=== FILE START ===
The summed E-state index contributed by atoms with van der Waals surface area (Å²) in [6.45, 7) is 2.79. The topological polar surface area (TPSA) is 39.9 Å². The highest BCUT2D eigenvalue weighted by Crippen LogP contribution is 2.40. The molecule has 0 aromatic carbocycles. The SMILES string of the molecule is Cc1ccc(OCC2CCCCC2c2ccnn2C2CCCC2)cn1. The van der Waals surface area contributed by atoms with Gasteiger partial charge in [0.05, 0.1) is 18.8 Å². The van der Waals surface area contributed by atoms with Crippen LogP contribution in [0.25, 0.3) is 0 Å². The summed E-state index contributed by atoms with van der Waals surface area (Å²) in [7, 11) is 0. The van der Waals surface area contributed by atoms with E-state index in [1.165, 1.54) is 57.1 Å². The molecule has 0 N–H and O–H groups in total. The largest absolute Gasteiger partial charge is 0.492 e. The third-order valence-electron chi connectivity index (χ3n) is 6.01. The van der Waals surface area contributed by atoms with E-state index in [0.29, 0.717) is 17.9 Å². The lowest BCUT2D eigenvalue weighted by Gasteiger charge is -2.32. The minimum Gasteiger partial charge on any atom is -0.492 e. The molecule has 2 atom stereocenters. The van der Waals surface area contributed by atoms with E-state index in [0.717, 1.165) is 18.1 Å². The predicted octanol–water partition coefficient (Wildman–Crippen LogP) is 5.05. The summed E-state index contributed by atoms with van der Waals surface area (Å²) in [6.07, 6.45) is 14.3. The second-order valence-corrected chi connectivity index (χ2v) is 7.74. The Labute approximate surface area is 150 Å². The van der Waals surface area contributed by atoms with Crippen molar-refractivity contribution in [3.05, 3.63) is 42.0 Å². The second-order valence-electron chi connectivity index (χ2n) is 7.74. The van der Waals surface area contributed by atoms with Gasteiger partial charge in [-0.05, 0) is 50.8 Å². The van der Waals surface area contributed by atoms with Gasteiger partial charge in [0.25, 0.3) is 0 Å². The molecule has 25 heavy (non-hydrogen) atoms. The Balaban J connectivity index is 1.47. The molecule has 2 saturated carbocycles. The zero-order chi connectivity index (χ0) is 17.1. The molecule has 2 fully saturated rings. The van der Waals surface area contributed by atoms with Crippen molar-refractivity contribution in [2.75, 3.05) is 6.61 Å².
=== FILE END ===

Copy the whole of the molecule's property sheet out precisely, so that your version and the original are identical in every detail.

The summed E-state index contributed by atoms with van der Waals surface area (Å²) in [6.45, 7) is 2.79. The topological polar surface area (TPSA) is 39.9 Å². The highest BCUT2D eigenvalue weighted by Crippen LogP contribution is 2.40. The molecule has 0 aromatic carbocycles. The SMILES string of the molecule is Cc1ccc(OCC2CCCCC2c2ccnn2C2CCCC2)cn1. The van der Waals surface area contributed by atoms with Gasteiger partial charge in [0.05, 0.1) is 18.8 Å². The van der Waals surface area contributed by atoms with Crippen LogP contribution in [0.25, 0.3) is 0 Å². The summed E-state index contributed by atoms with van der Waals surface area (Å²) in [7, 11) is 0. The van der Waals surface area contributed by atoms with E-state index in [1.165, 1.54) is 57.1 Å². The molecule has 0 N–H and O–H groups in total. The largest absolute Gasteiger partial charge is 0.492 e. The third-order valence-electron chi connectivity index (χ3n) is 6.01. The van der Waals surface area contributed by atoms with E-state index in [0.29, 0.717) is 17.9 Å². The lowest BCUT2D eigenvalue weighted by Gasteiger charge is -2.32. The minimum Gasteiger partial charge on any atom is -0.492 e. The molecule has 2 atom stereocenters. The van der Waals surface area contributed by atoms with E-state index in [0.717, 1.165) is 18.1 Å². The predicted octanol–water partition coefficient (Wildman–Crippen LogP) is 5.05. The summed E-state index contributed by atoms with van der Waals surface area (Å²) in [6.07, 6.45) is 14.3. The second-order valence-corrected chi connectivity index (χ2v) is 7.74. The Labute approximate surface area is 150 Å². The van der Waals surface area contributed by atoms with Crippen molar-refractivity contribution in [3.05, 3.63) is 42.0 Å². The second-order valence-electron chi connectivity index (χ2n) is 7.74. The van der Waals surface area contributed by atoms with Gasteiger partial charge in [-0.05, 0) is 50.8 Å². The van der Waals surface area contributed by atoms with Gasteiger partial charge in [0.25, 0.3) is 0 Å². The molecule has 25 heavy (non-hydrogen) atoms. The Balaban J connectivity index is 1.47. The molecule has 2 saturated carbocycles. The zero-order chi connectivity index (χ0) is 17.1. The molecule has 2 fully saturated rings. The van der Waals surface area contributed by atoms with Crippen molar-refractivity contribution in [2.75, 3.05) is 6.61 Å².